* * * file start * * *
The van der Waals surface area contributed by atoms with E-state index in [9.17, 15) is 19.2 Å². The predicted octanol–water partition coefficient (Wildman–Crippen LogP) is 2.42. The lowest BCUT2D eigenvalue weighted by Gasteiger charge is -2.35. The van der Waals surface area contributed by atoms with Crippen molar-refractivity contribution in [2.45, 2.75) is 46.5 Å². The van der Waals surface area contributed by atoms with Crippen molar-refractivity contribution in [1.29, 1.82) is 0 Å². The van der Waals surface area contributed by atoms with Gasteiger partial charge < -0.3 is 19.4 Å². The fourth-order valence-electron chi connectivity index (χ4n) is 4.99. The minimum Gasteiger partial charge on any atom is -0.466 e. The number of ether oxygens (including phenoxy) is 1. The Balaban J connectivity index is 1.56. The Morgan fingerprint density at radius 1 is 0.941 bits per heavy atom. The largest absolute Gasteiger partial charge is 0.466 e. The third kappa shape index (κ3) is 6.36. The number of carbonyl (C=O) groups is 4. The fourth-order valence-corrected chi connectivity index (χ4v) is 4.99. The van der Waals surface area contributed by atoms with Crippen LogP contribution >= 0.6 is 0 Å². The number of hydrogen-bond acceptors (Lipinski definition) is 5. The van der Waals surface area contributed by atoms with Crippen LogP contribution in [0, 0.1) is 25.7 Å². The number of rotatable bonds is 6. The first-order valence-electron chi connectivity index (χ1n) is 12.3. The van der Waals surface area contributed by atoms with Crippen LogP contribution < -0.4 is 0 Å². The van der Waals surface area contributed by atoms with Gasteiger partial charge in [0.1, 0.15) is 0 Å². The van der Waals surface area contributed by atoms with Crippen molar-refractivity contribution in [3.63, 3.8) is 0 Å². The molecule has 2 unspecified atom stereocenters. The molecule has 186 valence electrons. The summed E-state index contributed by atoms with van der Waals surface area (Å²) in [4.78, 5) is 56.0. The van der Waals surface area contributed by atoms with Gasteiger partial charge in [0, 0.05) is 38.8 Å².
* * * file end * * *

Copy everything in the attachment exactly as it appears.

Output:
The van der Waals surface area contributed by atoms with E-state index in [9.17, 15) is 19.2 Å². The predicted octanol–water partition coefficient (Wildman–Crippen LogP) is 2.42. The lowest BCUT2D eigenvalue weighted by Gasteiger charge is -2.35. The van der Waals surface area contributed by atoms with Crippen molar-refractivity contribution in [2.45, 2.75) is 46.5 Å². The van der Waals surface area contributed by atoms with Crippen molar-refractivity contribution in [1.29, 1.82) is 0 Å². The van der Waals surface area contributed by atoms with Gasteiger partial charge < -0.3 is 19.4 Å². The fourth-order valence-electron chi connectivity index (χ4n) is 4.99. The minimum Gasteiger partial charge on any atom is -0.466 e. The number of ether oxygens (including phenoxy) is 1. The Balaban J connectivity index is 1.56. The Morgan fingerprint density at radius 1 is 0.941 bits per heavy atom. The largest absolute Gasteiger partial charge is 0.466 e. The third kappa shape index (κ3) is 6.36. The number of carbonyl (C=O) groups is 4. The fourth-order valence-corrected chi connectivity index (χ4v) is 4.99. The van der Waals surface area contributed by atoms with Crippen LogP contribution >= 0.6 is 0 Å². The number of hydrogen-bond acceptors (Lipinski definition) is 5. The van der Waals surface area contributed by atoms with Crippen LogP contribution in [0, 0.1) is 25.7 Å². The number of rotatable bonds is 6. The first-order valence-electron chi connectivity index (χ1n) is 12.3. The van der Waals surface area contributed by atoms with Crippen LogP contribution < -0.4 is 0 Å². The van der Waals surface area contributed by atoms with Gasteiger partial charge in [0.1, 0.15) is 0 Å². The van der Waals surface area contributed by atoms with Crippen molar-refractivity contribution in [3.63, 3.8) is 0 Å². The molecule has 2 unspecified atom stereocenters. The molecule has 186 valence electrons. The summed E-state index contributed by atoms with van der Waals surface area (Å²) in [4.78, 5) is 56.0. The van der Waals surface area contributed by atoms with Gasteiger partial charge in [0, 0.05) is 38.8 Å².